The advantages of portable code are well known. This section gives some guidelines for writing portable code, where the definition of portable is taken to mean that a source file contains portable code if it can be compiled and executed on different machines with the only source change being the inclusion of possibly different header files. The header files will contain defines and typedefs that may vary from machine to machine. contains useful information on both style and portability. Many of the recommendations in this document originated in [1]. The following is a list of pitfalls to be avoided and recommendations to be considered when designing portable code:

  • First, one must recognize that some things are inherently non-portable. Examples are code to deal with particular hardware registers such as the program status word, and code that is designed to support a particular piece of hardware such as an assembler or I/O driver. Even in these cases there are many routines and data organizations that can be made machine independent. It is suggested that source file be organized so that the machine-independent code and the machine-dependent code are in separate files. Then if the program is to be moved to a new machine, it is a much easier task to determine what needs to be changed. It is also possible that code in the machine-independent files may have uses in other programs as well.
  • Pay attention to word sizes. The following sizes apply to basic types in C for the machines that will be used most at IH:

    In general if the word size is important, short or long should be used to get 16 or 32 bit items on any of the above machines. If a simple loop counter is being used where either 16 or 32 bits will do, then use int, since it will get the most efficient (natural) unit for the current machine.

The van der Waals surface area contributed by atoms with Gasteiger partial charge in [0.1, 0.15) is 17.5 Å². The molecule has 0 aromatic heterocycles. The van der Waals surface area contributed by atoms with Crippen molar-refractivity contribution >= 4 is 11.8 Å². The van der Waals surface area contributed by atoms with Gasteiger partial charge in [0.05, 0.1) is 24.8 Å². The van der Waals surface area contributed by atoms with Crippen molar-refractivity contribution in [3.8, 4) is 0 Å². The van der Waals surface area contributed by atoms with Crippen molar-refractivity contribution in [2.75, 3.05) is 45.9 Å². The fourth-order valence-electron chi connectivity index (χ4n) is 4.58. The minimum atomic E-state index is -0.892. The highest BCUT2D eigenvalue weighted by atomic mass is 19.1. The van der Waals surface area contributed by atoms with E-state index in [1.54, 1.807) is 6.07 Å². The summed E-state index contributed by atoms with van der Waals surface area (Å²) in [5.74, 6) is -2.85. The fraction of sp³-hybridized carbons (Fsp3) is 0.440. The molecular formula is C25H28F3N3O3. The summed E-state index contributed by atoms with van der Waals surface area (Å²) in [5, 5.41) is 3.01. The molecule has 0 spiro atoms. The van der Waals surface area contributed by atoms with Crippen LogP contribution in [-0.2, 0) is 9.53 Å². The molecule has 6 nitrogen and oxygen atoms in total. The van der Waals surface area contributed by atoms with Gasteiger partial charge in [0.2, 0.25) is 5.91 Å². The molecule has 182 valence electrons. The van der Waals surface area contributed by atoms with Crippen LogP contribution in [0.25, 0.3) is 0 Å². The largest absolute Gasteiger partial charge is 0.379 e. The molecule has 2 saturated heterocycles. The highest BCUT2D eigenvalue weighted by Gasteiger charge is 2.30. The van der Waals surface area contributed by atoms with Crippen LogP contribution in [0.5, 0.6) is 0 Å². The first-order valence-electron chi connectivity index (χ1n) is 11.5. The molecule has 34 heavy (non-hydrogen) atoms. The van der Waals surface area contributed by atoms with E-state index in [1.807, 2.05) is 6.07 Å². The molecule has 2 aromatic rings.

• Word size also affects shifts and masks. The code

    will clear only the three rightmost bits of an int on a PDP11. On a 3B it will also clear the entire upper halfword. Use

    instead which works properly on all machines.
  • Code that takes advantage of the two’s complement representation of numbers on most machines should not be used. Optimizations that replace arithmetic operations with equivalent shifting operations are particularly suspect. You should weigh the time savings with the potential for obscure and difficult bugs when your code is moved, say, from a 3B to a 1A.
  • Watch out for signed characters. On the PDP-11, characters are sign extended when used in expressions, which is not the case on any other machine. In particular, getchar is an integer-valued function (or macro) since the value of EOF for the standard I/O library is -1, which is not possible for a character on the 3B or IBM.
  • The PDP-11 is unique among processors on which C exists in that the bytes are numbered from right to left within a word. All other machines (3B, IBM, Interdata 8/32, Honeywell) number the bytes from left to right. Hence any code that depends on the left-right orientation of bits in a word deserves special scrutiny. Bit fields within structure members will only be portable so long as two separate fields are never concatenated and treated as a unit.
  • Do not default the boolean test for non-zero, i.e.

    is better than

    even though FAIL may have the value 0 which is considered to mean false by C. This will help you out later when somebody decides that a failure return should be -1 instead of 0.
  • Be suspicious of numeric values appearing in the code. Even simple values like 0 or 1 could be better expressed using defines like FALSE and TRUE (see previous item). Any other constants appearing in a program would be better expressed as a defined constant. This makes it easier to change and also easier to read.
  • Become familiar with existing library functions and defines. You should not be writing your own string compare routine, or making your own defines for system structures. Not only does this waste your time, but it prevents your program from taking advantage of any microcode assists or other means of improving performance of system routines.
  • Use lint. It is a valuable tool for finding machine-dependent constructs as well as other inconsistencies or program bugs that pass the compiler